Chesapeake Bay Foundation scientists put reef balls laden with oyster spat into the Severn River on Wednesday — not to grow oysters, but to see if they might break up dead zones of low oxygen.
It’s an experiment. Can man made oyster reefs create enough turbulence in the water to improve oxygen levels in the water column?
The deepest areas of a waterway lose oxygen first because the waters are heaviest due to higher salinity content and cooler temperatures. Layers of water nearer the surface tend to have higher dissolved oxygen needed for aquatic life to survive.
Marine life will not survive in low oxygen conditions. But if the water column is mixed it helps distribute what oxygen is left, improving conditions for fish and other species.
“We know historic oyster reefs grew up in to the water column. They looked more like Manhattan skylines than the flat oyster beds we think of today,” said CBF Maryland Fisheries Scientist Allison Colden. “This project will test whether man made oyster reefs with vertical structure agitate currents and break up dead zones.”
If the experiment proves successful, that the agitated water flow helps increase oxygen, it could provide even more reason to accelerate oyster restoration efforts in the bay region.
On Wednesday the researchers and crew of CBF’s oyster restoration vessel, Patricia Campbell, placed 120 of a planned 240 reef balls in an area called the Winchester Lump, a rise in the river bottom where a large oyster reef existed, about a half mile north of the Severn River Bridge.
Once all are in place, a device will monitor changes in currents affected by the reef balls and any changes in dissolved oxygen brought about by agitating the water column.
CBF’s senior naturalist John Page Williams and U.S. Naval Academy Oceanography professor Andrew Muller have documented hypoxia — dead zones — in the area of the Winchester Lump.
“This bottom can go bad if we get two weeks of hot stable weather in July,” Williams said.
Williams said his monitoring indicated hypoxia around the Winchester Lump three weeks ago, awfully early in the season.
Hypoxia happens throughout the Chesapeake Bay and its tributaries especially in summer when algae blooms created by excess nutrients die off and gobble up the oxygen in the water column.
“In all these tributaries the salty water at the bottom comes from the bay,” said University of Maryland Center for Environmental Studies scientist Larry Sanford said before boarding the Patricia Campbell to retrieve his monitoring device from the bottom of the Severn.
The high salinity at the bottom contributes to the layering in a body of water. Warm summer temperatures at the surface also contribute to the layering because deeper water is much cooler and heavier.
Huge oyster reefs used to contribute to mixing the layers, Williams and bay scientists believe.
Historically oyster reefs were sometimes tall enough to create navigation hazards.
During a 1608 voyage of exploration, Captain John Smith wrote that the oysters “lay as thick as stones” in the bay.
“The abundance of oysters is incredible,” wrote the Swiss nobleman Francis Louis Michel in 1701. “There are whole banks of them, so that the ships must avoid them.”
But overfishing beginning with the great boom of oystering after the Civil War depleted oyster populations. Over 75 percent of the great oyster reefs were removed between 1870 and the 1920s, according to a CBF report published in 2010.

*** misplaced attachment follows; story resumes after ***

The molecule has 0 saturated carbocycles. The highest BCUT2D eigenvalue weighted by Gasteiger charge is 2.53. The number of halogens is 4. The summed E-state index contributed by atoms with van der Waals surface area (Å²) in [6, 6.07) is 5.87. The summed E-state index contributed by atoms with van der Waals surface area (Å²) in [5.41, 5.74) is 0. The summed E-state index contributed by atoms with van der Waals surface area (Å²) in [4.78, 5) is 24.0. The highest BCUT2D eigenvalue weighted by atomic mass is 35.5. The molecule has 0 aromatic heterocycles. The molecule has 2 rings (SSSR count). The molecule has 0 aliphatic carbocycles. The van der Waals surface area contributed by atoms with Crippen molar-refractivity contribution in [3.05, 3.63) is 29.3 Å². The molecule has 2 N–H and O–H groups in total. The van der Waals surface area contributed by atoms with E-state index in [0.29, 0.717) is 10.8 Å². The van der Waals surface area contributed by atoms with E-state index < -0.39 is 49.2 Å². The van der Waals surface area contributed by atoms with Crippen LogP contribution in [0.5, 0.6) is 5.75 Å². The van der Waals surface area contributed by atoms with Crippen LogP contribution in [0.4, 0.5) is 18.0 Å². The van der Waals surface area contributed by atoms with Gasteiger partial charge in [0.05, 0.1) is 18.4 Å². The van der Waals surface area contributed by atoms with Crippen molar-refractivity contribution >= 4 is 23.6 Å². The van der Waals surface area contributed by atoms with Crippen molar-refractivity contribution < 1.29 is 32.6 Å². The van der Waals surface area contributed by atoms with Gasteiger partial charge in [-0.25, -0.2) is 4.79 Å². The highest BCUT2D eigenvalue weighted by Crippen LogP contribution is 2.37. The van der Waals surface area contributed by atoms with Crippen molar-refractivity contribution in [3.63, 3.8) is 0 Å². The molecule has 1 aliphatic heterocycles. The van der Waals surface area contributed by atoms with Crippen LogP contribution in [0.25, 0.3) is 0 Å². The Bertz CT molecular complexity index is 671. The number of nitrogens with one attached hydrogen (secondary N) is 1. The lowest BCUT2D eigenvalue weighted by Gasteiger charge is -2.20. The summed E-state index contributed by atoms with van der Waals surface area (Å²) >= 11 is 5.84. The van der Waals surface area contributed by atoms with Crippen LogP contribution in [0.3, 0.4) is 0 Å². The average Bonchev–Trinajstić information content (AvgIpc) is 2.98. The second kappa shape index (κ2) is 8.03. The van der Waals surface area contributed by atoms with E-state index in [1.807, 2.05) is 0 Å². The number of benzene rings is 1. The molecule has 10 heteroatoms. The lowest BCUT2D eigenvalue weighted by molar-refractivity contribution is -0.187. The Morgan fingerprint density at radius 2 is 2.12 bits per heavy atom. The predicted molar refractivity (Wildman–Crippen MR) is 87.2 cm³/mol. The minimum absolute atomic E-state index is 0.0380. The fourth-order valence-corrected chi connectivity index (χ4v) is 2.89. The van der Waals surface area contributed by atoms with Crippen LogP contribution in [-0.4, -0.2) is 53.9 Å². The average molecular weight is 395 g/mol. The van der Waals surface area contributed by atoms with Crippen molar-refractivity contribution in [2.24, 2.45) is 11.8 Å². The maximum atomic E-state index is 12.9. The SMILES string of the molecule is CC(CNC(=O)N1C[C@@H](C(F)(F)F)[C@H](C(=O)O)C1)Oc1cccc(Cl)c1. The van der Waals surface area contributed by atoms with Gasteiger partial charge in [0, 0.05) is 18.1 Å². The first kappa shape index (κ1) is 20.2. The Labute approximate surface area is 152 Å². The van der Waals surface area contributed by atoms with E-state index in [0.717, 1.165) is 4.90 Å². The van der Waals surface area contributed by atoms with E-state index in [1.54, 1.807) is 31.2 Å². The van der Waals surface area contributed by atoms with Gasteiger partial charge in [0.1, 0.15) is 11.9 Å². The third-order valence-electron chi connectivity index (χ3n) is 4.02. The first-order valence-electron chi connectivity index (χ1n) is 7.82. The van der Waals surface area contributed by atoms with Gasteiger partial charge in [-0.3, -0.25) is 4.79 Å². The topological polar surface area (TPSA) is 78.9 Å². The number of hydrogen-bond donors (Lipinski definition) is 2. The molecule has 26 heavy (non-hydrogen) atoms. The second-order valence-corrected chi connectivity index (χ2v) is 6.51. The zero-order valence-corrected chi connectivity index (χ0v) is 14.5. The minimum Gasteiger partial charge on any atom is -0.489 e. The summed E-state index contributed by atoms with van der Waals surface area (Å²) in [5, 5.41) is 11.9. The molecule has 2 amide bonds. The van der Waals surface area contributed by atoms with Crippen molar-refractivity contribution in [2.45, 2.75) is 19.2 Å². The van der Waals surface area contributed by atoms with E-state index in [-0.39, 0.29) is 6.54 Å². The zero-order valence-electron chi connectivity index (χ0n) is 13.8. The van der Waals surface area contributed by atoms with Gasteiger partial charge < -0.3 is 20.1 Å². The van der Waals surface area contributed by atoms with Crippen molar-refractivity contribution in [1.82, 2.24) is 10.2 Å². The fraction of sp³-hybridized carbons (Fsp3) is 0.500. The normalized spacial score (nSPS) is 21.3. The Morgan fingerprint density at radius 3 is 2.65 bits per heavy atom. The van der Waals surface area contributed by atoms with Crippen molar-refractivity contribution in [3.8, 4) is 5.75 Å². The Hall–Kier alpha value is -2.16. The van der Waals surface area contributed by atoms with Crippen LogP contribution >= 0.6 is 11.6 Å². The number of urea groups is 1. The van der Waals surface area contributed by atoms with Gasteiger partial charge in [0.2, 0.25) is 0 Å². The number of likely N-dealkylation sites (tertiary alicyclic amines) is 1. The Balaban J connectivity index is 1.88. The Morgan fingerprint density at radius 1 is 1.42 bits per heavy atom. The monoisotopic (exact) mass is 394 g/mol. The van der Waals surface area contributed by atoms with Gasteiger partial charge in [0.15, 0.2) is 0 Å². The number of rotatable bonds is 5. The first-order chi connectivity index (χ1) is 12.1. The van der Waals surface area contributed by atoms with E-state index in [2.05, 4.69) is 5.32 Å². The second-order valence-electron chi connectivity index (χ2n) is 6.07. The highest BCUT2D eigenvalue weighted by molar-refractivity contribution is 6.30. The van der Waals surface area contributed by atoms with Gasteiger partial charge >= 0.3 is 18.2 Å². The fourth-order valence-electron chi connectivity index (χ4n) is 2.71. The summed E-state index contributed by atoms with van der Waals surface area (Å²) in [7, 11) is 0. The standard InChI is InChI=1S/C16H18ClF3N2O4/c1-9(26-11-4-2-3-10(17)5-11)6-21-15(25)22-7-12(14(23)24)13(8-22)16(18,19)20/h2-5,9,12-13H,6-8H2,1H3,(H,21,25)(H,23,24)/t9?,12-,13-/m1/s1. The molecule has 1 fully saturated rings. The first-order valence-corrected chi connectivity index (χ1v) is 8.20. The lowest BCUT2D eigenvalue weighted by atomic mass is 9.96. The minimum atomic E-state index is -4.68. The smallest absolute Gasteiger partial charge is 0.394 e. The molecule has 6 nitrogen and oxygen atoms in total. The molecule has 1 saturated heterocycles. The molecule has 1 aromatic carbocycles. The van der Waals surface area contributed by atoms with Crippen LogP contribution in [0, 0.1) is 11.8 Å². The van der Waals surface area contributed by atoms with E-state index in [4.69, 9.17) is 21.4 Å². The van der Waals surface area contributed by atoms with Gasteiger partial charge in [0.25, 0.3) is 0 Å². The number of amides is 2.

Add to that the ravages of disease. MSX and Dermo wiped out about 80 percent of the oyster reefs that were left since the 1980s.
Oysters not only provided jobs for thousands of Marylanders and good eating too, but they helped clean the bay. Oysters are said to be able to clean 50 gallons of water a day just through eating and respiration.
That, and the potential to keep the state’s historic oyster business alive, has spurred the state to begin a concerted effort to replant oysters across bay waters including large targeted oyster sanctuaries like Harris Creek off the Choptank River near Tilghman Island.
Many other areas have been planted with reef balls. Those installed Wednesday were loaded with oyster spat at the CBF oyster restoration station at Discovery Village in Shady Side.
Previous oyster reefs built with the 250-pound reef balls have proved successful in re-establishing oysters for oysters sake, and create habitat for other species. But the question is, will the new reef in the Severn provide the additional benefit of improving oxygen?
With the balls installed atop the Winchester Lump researchers hope that will be high enough in the water column to help agitate the currents and mix up the heavier waters with lighter more oxygen bearing waters higher in the water column.
Naval Academy and UMCES scientists will monitor the reef area currents and oxygen using sensitive equipment placed in the middle of the grid of oyster reef balls placed in groups of four on the bottom.
Once the Patricia Campbell was in place on Wednesday the first task was to retrieve the same monitoring equipment from the bottom where it had been pre-experiment data.
Once all the reef balls are in place the monitoring equipment will be redeployed.
The experiment is part of the Chesapeake Oyster Alliance’s effort to add 10 billion new oysters to the Chesapeake by 2025.
The Alliance is a broad partnership designed to spark governmental action, public attention, and funding to accelerate ongoing oyster restoration efforts.